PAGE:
As we speak countless thousands of scientists are busy studying the effects of climate change and every single one of them including the science organizations all have their own special and unique definition of what climate change effects will be. This was a consultantâs w%t dream and when these lab coat consultants start studying causes instead of effects and when they are seen marching in the streets and ACTING like this is the âcrisisâ they say it is. Name one crisis that could be worse than a climate crisis because unstoppable warming is the death of the planet on the scale of a comet hit or nuclear war. You canât have a little catastrophic climate crisis.

By mememine69 (not verified) on 30 Sep 2011 #permalink

"âCO2 Climate Changeâ isnât about a changing climate."

Yes it is.

"Climate Change is about CONTROLLING a changing climate."

No it isn't.

mm69 is a prime example of what this issue is about. Everywhere you turn, there's another ill-informed rant claiming that all the science is wrong, and/or there's a vast conspiracy. I'm impressed that he or she is able to post so much drivel in so many different places - it must be a full-time job.

Here's another relevant article for this topic: The Importance of Stupidity in Scientific Research I think this goes some way towards explaining the irrationally anti-science part of frank denialism.

"Surely embracing reality, regardless of the opinions of your peers, is more rational that rejecting it?"

The *rational* position is whichever one optimizes your over all well being. An individual being wrong about climate change as essentially zero effect on their well being*. Disagreeing with your cultural group can be psychologically painful.

Similarly it is completely rational for utilities to run dirty old coal plants.

By blueshift (not verified) on 30 Sep 2011 #permalink

Isn't this just an instance of "a little knowledge is a dangerous thing"?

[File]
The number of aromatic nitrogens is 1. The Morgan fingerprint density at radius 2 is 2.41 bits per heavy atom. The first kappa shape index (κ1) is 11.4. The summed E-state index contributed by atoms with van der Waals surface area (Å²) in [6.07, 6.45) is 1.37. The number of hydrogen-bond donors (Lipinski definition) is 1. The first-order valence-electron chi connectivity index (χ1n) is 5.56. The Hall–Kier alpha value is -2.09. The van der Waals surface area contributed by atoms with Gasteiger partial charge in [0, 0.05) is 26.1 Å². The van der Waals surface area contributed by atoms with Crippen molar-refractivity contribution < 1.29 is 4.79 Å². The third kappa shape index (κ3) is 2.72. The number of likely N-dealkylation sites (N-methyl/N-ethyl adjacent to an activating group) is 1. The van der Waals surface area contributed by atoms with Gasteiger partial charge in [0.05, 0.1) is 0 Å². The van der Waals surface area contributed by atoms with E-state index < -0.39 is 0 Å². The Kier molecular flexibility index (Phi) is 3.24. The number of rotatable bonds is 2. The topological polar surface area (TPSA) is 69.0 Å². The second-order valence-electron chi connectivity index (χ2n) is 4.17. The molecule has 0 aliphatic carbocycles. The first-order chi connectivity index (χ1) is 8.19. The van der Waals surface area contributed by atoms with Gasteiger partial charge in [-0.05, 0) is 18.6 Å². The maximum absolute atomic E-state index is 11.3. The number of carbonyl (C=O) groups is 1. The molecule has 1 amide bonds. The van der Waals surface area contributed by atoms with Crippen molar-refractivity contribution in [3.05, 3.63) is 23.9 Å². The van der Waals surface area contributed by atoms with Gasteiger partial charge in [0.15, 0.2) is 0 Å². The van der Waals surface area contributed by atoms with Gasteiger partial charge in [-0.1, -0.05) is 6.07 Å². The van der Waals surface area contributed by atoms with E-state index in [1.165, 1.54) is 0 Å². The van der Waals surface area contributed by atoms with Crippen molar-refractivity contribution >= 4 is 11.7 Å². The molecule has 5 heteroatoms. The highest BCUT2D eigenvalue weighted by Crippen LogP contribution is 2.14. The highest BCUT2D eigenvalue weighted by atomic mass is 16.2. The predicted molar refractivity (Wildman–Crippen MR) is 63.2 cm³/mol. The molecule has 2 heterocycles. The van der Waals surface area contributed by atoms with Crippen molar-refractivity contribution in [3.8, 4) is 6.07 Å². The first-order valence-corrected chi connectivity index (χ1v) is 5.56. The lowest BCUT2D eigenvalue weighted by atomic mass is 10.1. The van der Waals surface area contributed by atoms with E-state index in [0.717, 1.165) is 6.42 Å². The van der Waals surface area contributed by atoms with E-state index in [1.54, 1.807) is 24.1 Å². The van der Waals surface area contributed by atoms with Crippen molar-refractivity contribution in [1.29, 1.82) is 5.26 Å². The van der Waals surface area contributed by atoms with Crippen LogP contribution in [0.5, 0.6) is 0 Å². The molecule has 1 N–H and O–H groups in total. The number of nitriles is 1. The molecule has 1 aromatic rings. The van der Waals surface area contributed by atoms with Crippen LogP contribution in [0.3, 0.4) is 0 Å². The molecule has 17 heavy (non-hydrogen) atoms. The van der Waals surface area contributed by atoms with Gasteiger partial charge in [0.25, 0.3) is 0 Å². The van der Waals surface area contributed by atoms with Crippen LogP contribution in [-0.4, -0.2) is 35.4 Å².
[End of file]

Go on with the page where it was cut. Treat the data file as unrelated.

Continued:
It reminds me of creationists. Learning a little bit of genetics jargon just enables them to follow the pseudo-arguments of creation "scientists" or IDers.

By AcademicLurker (not verified) on 30 Sep 2011 #permalink

C02 climate change IS about a changing climate. If people looked more at the big picture instead of focusing on small details of their individuals' lives, we could possibly help to slow down the increasing C02 levels. Simple changes could make a difference, but it would only work if a large group of people were dedicated to the cause.

Also the world has been going through climate changes ever since it was first formed. The earth has gone through ice ages and warm periods for millions of years. C02 climate change could just be the world going through its cycle.

What exactly is the "question"? I can imagine that more educated people might be more inclined to believe that climate change is happening and still be EVEN MORE inclined to believe that it can be coped with. Is that something they controlled for?

And what was the level of education we're talking about here? More then what? First grade to seventh grade?

On the other hand, I have little trouble believing that somewhat educated people can be idiologically hardened. I can't remember the reference but somewhere I came across a paper that tried to test the point that "reason" was generally taken by people not as a goal but as a tool for arguing a preconceived end, or to control others.